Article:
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Figure 8. Local comparisons of subsets of DInSAR displacement maps, NIR TOA reflectance and surface elevation over thermokarst basins. Left column: DInSAR cumulative displacement map, masked in areas of low coherence, areas outside of the studied island, or outside of TSX repeat-pass coverage. Middle column: RapidEye optical image, band 5 (NIR TOA), August 2010, reflecting the relative wetness of the surface with low NIR TOA values. Large waterbodies were clipped out. Right column: subset of ArcticDEM, showing the local topography. Thermokarst basins are delineated manually in solid black. Relatively large lakes are delineated manually in solid blue. Location of the lettered boxes can be found in Figure 6. Profiles 1, 2, and 3 in B, C, and D are shown in Figure 9. In situ measurements in the basins are shown as red stars in F and G.
Figure 8. Local comparisons of subsets of DInSAR displacement maps, NIR TOA reflectance and surface elevation over thermokarst basins. Left column: DInSAR cumulative displacement map, masked in areas of low coherence, areas outside of the studied island, or outside of TSX repeat-pass coverage. Middle column: RapidEye optical image, band 5 (NIR TOA), August 2010, reflecting the relative wetness of the surface with low NIR TOA values. Large waterbodies were clipped out. Right column: subset of ArcticDEM, showing the local topography. Thermokarst basins are delineated manually in solid black. Relatively large lakes are delineated manually in solid blue. Location of the lettered boxes can be found in Figure 6. Profiles 1, 2, and 3 in B, C, and D are shown in Figure 9. In situ measurements in the basins are shown as red stars in F and G.
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Figure 9. Profiles across three selected thermokarst basins: (a) profile 1 in Figure 8B; (b) profile 2 in Figure 8C; (c) profile 3 in Figure 8D.
Figure 9. Profiles across three selected thermokarst basins: (a) profile 1 in Figure 8B; (b) profile 2 in Figure 8C; (c) profile 3 in Figure 8D.
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Figure 10. Thaw depth from Circumpolar Active Layer Monitoring (CALM) measurement site R29A and square root of thawing degree days (TDD) calculated from daily averaged air temperatures from a nearby meteorological station for the last decade.
Figure 10. Thaw depth from Circumpolar Active Layer Monitoring (CALM) measurement site R29A and square root of thawing degree days (TDD) calculated from daily averaged air temperatures from a nearby meteorological station for the last decade.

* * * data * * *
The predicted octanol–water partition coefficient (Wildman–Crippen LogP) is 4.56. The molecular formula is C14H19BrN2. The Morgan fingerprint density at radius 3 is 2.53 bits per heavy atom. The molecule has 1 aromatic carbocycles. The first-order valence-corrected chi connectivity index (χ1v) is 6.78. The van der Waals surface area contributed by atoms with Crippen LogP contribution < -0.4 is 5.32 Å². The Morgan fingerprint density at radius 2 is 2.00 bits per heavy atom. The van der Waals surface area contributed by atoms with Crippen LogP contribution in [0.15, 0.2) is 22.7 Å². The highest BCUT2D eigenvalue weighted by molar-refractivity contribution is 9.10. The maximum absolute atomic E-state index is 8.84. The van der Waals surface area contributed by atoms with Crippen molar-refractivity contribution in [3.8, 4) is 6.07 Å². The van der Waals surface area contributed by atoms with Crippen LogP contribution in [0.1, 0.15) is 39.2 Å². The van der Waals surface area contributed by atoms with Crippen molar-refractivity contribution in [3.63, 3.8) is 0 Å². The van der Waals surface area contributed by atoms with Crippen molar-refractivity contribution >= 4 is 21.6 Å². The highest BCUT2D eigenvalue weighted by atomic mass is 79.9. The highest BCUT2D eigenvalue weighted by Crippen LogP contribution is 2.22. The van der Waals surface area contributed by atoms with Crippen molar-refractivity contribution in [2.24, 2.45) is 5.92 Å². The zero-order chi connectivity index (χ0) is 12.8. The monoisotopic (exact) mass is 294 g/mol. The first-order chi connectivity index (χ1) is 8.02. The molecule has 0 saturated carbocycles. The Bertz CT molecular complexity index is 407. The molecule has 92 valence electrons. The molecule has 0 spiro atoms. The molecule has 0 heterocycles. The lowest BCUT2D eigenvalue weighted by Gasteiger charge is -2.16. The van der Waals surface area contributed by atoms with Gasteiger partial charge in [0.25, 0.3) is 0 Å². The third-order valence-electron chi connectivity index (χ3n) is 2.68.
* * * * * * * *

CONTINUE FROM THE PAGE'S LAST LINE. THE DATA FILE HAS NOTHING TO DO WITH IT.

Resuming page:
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Figure 11. (a) Relation between active layer depths measured at the end of August 2014 and seasonal subsidence at the end of August relative to the winter reference level. Removal of an outlier improves the correlation. (b) Relation between the increase of active layer depth and increase of subsidence during August 2014.
Figure 11. (a) Relation between active layer depths measured at the end of August 2014 and seasonal subsidence at the end of August relative to the winter reference level. Removal of an outlier improves the correlation. (b) Relation between the increase of active layer depth and increase of subsidence during August 2014.
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Table 1. Periods of field measurements.
Table 1. Periods of field measurements.
Spring 2013Summer 2013Spring 2014Summer 2014Spring 2015Summer 2015Spring 2016Summer 2016Spring 2017Summer 2017
metal pipes25–30 Aprilirregularly during July and August22 April5–7 August and
22–23 August
11 April8–20 July---9–15 September
fiberglass poles--22 April5–7 August and
22–23 August
11 April8–20 July---9–15 September
Table 2. Potential subsidence due to volumetric change in soil pores and actual subsidence measured in July 2013. Negative values represent uplift, which can be explained by either growing vegetation or uncertainties inherent in the manual measurements.
Table 2. Potential subsidence due to volumetric change in soil pores and actual subsidence measured in July 2013. Negative values represent uplift, which can be explained by either growing vegetation or uncertainties inherent in the manual measurements.
StationPotential Subsidence, cmMeasured Subsidence, cm
south-10.881.4
south-20.51−0.4
mid-10.26−0.1
mid-20.440.2
north-10.60.1
north-20.631.4
40.581.5
70.734.3
80.24−0.4
90.440.5